Further Down the Rabbit Hole
Once you have an idea of what it is that underlies the fear, keep following it down the rabbit hole. For example, let’s say that you have a negative emotional response when you see your partner kiss someone else, and you figure out “I am afraid that that other person might kiss better than me, and my partner might want that other person more than me.” Well, now figure out what’s underlying *that* fear. Is it rooted in fear of abandonment? Low self-esteem? Fear of competition? Fear of loss? What is it you’re afraid that means? Why do you believe that the other person might kiss better than you–and more to the point, why do you think that’s even relevant?
When you’ve done that, you’ve made a lot of progress. For example, let’s say you have a negative emotional response when you see your partner kiss someone else, you’ve figured out that the response is caused because you fear that if your partner’s other partner kisses better than you you will lose something, and you’ve figured out that this is rooted in the idea that if your partner’s other partner is more pleasing to him, your partner will want to be with that other person and not with you.
Okay, now we’re getting somewhere! The root of the response is fear of abandonment. Now you need to take that fear apart. This is what I mean when I say “drag the fear out of the closet and go toe-to-toe with it.” You need to disassemble the response, and figure out whether or not it’s valid.
One way to do this is to examine the assumptions about your relationship that your fear reveals. Do you believe that your partner is with you because of the way you please him in bed? Do you believe that if your partner finds another person more sexy or more pleasing, you may lose some or all of your relationship? Are those beliefs founded? Is it possible that your partner is with you for reasons besides those? What might those reasons be? What value do you add to your partner’s life? Does your partner value you for the way you please him, or for who you are? Is it even meaningful to say that one person can replace another?
Now, the danger in doing this is that sometimes, you may find your fear really is justified. Not all fears are irrational. There are people in the world who are only with someone for a lay, and will move on as soon as they find a better fuck. It could very well be that in this hypothetical situation, this is the case. If so, so be it. The best way to keep from being disillusioned is not to have any illusions in the first place; if your partner is only with you for a lay, then this is the kind of thing you should know.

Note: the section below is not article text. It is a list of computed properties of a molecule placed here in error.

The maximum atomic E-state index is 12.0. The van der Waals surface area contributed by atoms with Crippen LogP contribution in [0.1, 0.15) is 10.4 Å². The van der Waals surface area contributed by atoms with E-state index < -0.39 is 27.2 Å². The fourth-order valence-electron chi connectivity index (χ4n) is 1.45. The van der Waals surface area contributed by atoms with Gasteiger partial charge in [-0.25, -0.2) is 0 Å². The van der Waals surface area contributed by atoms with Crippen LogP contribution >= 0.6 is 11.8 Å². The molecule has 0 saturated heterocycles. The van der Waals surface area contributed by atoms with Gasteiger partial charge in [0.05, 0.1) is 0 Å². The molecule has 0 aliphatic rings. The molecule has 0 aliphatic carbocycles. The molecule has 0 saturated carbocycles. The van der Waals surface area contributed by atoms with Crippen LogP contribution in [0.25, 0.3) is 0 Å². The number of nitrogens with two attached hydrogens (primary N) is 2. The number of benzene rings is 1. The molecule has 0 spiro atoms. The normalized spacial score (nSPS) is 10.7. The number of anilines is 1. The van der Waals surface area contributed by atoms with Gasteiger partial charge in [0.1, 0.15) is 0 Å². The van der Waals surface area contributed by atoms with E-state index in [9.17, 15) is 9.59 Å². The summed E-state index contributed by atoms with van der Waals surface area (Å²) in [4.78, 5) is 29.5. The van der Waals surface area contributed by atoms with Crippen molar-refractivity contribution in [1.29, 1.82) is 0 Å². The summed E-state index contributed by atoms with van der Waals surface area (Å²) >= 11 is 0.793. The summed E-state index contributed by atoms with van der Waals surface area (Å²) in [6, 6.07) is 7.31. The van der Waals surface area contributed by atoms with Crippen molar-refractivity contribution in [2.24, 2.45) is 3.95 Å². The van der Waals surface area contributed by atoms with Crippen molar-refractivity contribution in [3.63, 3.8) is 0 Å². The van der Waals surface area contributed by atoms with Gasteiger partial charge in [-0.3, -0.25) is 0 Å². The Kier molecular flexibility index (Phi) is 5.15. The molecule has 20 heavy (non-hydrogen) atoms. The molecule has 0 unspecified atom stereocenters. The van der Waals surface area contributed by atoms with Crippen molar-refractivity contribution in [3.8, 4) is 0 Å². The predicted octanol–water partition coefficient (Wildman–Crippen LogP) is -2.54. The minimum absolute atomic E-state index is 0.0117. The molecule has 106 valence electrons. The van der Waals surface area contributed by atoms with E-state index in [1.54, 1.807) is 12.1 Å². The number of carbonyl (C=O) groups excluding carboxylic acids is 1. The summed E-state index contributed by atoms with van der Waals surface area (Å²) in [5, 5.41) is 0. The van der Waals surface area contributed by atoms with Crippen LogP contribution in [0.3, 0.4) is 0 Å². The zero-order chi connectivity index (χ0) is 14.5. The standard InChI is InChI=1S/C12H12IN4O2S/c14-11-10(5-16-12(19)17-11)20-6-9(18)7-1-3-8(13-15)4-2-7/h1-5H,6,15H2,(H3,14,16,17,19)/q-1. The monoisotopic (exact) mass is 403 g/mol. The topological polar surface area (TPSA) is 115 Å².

But more likely, you will find that when you do this, your fears fall apart. When you examine your relationship with your partner, you will likely find that, no, you add value to your partner’s life in a myriad of ways, large and small, and that even if your top-level fears are realized and your partner finds someone better in bed than you (or whatever), it does not mean you will lose your partner.
How do you get to Carnegie Hall?
At this point, I’m going to digress a bit and talk about what it means to be a “fearful person” or an “insecure person” or a “jealous person.”
I’ve talked to a lot of people who say things like “Oh, i could never be polyamorous; I’m just a jealous person”–as if being a jealous person were some matter of genetics, something over which we all have no control, like being born with blond hair or…well, no, people actually think they have more control over their hair color than over their own conceptions about themselves, which is interesting.
Let’s say you went to a piano concert. Would you say that the pianist up on the stage was “just a good pianist,” as if that’s all there was to it? Hell, no–and if you did, she’d likely punch you. You get to be a good pianist by long, hard practice. A good pianist is made, not born.